Newborn baby Landon kept crying, his weight was dropping, and his mom insists he was starving.
In a heartbreaking message on what would have been Landon’s fifth birthday, his mom Jillian Johnson says the little boy would be alive today if she had bottle-fed him instead of relying solely on breast milk.
Ultimately, Landon died after going into cardiac arrest triggered by severe dehydration. Johnson shared her story with other parents on website, fedisbest.org, to try to shed light on the plight new moms face with breastfeeding their babies and the guilt and stigma they may face when they can’t deliver.
“I still have many, many days of guilt and questions – what if I would’ve just given him a bottle? And anger because how would I have known…He was just crying out from his hunger. But I didn’t know. I should’ve known. I still struggle daily feeling as though I failed him,” she wrote.
Moms face too much pressure to feed their babies exclusively through breast milk, and deal with guilt and feelings of failure when they can’t, Canadian experts say.
It’s an incredibly stressful and emotional time for parents as they grapple with the new addition to their family and learn the ropes of parenthood.
“Breastfeeding is hard and the movies make it out to look easy. The first few weeks can be really challenging – you’re sleep deprived, your hormones are all over the place, your body is still recovering. It takes a lot of work and for many women it can be achieved with practice and support but for some women, it’s just not feasible,” Dr. Natasha Saunders, a pediatrician at the Hospital for Sick Children in Toronto, told Global News.
Saunders looks after patients from birth to 18 years old and spent the past few years managing newborn care. She’s seen firsthand the burden new moms carry to breastfeed their babies.
But for some women, they could have medical conditions that bar them from breastfeeding, their babies could have complications that prohibit breastfeeding, they could have trouble latching on, or moms could have an inadequate milk supply.
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In Johnson’s case, she was diagnosed with polycystic ovarian syndrome (PCOS) while nurses suggested Landon took up “cluster feeding,” which meant that he tended to nurse a handful of times within a short timeframe. Johnson said she wasn’t producing enough milk to keep Landon nourished and growing.
It doesn’t help that universal guidelines, from the Canadian Paediatric Society to the World Health Organization, recommend exclusively providing breast milk for the first six months of life for babies.
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“We hear from pediatricians that breast milk is best but what’s lost in the message is we don’t pay attention to what mom’s needs are and her mental health. The stigma is really there and we’re not doing a good job to reduce that stigma and demonstrate that formula feeding and bottle feeding are also appropriate and acceptable,” she said.
There is “no doubt” that breast milk is most ideal for newborn babies, Dr. Catherine Pound told Global News.
Pound is a pediatrician at the Children’s Hospital of Eastern Ontario and member of the Canadian Paediatric Society’s nutrition committee.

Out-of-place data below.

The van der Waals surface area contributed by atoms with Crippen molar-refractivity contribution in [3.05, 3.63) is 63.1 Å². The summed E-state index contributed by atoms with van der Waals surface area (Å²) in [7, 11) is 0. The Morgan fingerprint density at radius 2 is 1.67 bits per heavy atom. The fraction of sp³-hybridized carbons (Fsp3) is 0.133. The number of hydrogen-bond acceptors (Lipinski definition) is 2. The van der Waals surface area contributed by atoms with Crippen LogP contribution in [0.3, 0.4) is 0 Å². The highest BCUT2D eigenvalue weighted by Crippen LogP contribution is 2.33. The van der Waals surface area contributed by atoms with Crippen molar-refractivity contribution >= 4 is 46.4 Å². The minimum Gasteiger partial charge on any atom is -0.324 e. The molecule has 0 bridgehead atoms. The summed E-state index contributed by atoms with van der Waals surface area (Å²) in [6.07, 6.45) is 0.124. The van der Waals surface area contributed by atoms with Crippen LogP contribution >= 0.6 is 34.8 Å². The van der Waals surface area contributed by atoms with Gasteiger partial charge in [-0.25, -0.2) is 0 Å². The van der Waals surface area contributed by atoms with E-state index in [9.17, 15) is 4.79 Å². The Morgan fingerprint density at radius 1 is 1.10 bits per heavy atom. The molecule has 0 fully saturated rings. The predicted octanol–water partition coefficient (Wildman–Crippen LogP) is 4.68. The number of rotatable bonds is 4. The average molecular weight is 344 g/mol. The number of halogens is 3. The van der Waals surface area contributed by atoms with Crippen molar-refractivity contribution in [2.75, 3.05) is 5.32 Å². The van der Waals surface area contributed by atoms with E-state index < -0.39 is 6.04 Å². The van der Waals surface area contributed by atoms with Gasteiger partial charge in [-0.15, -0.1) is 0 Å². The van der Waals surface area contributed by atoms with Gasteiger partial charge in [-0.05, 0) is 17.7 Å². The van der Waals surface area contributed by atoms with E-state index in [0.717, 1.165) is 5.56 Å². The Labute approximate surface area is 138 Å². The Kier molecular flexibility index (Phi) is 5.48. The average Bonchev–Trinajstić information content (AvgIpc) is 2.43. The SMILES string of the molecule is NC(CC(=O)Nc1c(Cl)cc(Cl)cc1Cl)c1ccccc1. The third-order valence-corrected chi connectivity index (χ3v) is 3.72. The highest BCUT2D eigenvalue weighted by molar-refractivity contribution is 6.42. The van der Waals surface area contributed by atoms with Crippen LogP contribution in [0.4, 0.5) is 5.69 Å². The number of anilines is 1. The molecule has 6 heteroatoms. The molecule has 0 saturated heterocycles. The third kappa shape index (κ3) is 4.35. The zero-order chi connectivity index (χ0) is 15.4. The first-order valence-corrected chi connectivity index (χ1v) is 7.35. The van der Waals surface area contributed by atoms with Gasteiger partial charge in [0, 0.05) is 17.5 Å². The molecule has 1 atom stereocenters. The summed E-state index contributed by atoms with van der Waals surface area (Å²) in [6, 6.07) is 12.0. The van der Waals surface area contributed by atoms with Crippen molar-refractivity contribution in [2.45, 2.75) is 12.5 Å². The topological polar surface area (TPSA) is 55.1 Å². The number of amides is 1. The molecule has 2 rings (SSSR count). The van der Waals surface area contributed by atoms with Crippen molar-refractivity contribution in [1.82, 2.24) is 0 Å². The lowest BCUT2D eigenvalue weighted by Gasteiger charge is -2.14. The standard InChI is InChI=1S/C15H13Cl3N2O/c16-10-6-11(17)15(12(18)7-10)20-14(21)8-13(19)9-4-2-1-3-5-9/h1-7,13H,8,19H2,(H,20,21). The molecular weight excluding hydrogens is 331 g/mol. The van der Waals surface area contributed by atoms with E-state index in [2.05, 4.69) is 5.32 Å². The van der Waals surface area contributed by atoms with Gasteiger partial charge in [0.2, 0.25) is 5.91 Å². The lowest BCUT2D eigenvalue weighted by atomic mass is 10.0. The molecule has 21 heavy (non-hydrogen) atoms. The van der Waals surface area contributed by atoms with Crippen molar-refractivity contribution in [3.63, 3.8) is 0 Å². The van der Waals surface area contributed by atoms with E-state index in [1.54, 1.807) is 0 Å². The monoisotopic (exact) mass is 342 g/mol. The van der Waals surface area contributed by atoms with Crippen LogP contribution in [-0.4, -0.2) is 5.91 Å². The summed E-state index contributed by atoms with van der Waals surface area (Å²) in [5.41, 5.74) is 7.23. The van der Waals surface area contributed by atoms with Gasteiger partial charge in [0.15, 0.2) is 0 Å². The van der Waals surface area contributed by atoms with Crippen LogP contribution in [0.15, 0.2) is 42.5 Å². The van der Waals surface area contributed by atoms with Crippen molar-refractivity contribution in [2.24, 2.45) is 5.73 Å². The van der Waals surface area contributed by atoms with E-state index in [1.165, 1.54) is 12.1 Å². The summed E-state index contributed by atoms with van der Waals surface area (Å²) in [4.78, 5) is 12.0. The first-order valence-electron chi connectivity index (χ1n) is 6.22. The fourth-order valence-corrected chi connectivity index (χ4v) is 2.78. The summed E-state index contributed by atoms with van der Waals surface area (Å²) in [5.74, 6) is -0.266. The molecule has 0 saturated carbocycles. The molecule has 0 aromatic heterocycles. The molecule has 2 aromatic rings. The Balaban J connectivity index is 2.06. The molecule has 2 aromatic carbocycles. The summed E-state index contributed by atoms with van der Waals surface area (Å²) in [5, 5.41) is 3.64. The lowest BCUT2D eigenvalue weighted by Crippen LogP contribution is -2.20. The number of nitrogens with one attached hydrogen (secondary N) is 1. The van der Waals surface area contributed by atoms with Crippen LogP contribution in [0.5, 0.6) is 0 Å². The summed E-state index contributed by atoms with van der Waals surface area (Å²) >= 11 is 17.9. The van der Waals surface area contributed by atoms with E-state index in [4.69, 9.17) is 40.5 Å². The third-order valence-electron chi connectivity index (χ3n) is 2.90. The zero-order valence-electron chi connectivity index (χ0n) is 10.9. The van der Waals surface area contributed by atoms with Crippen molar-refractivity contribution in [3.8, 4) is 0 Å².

Across the board, medical literature has pointed to the benefits of breastfeeding: it decreases rates of hospitalizations for infection for baby, decreases risk of gastrointestinal illnesses and ear infections for baby, improves neurodevelopmental outcomes and decreases risk of obesity later on in life, for starters.
In moms, it lowers the risk of ovarian cancer and, if the process is smooth, protects against postpartum depression.
Pound admits she is a strong supporter of breast milk for babies, but she emphasizes that if moms can’t provide exclusive breastfeeding, it’s okay.
“There’s no shame and no guilt associated with formula feeding. There are other ways to take care of your baby,” she said.
She said that the onus is on doctors and nurses on the frontlines. While they readily dole out generic advice that “breast is best” they don’t offer women the tools and skills to get the job done, especially if problems crop up.
“People know that it’s best for baby and they want to do it but they’re not given support or real advice on how to troubleshoot, to address problems to correct a latch…the blame is onto mom’s shoulders and that’s not fair,” Pound said.
The experts provided these tips to help parents decipher if they may need to seek medical advice when it comes to breastfeeding:
- Your baby’s weight shouldn’t drop. Your newborn is weighed at delivery and again at discharge. New moms typically follow up with their doctors within 72 hours to see how weight and breastfeeding have progressed.
- Your baby should be urinating. Saunders’ rule of thumb is at least one wet diaper on day one, two on day two, three on day three and so on for the first five days or so. If your baby isn’t producing urine, it may be a red flag that he isn’t getting enough breast milk.
- Your baby shouldn’t be falling asleep at the breast. Your baby also shouldn’t be sleeping for hours, skipping feedings altogether. Typically newborns are nursed every two to three hours.
- Breastfeeding shouldn’t hurt. If it does, there may be a problem with the latch.
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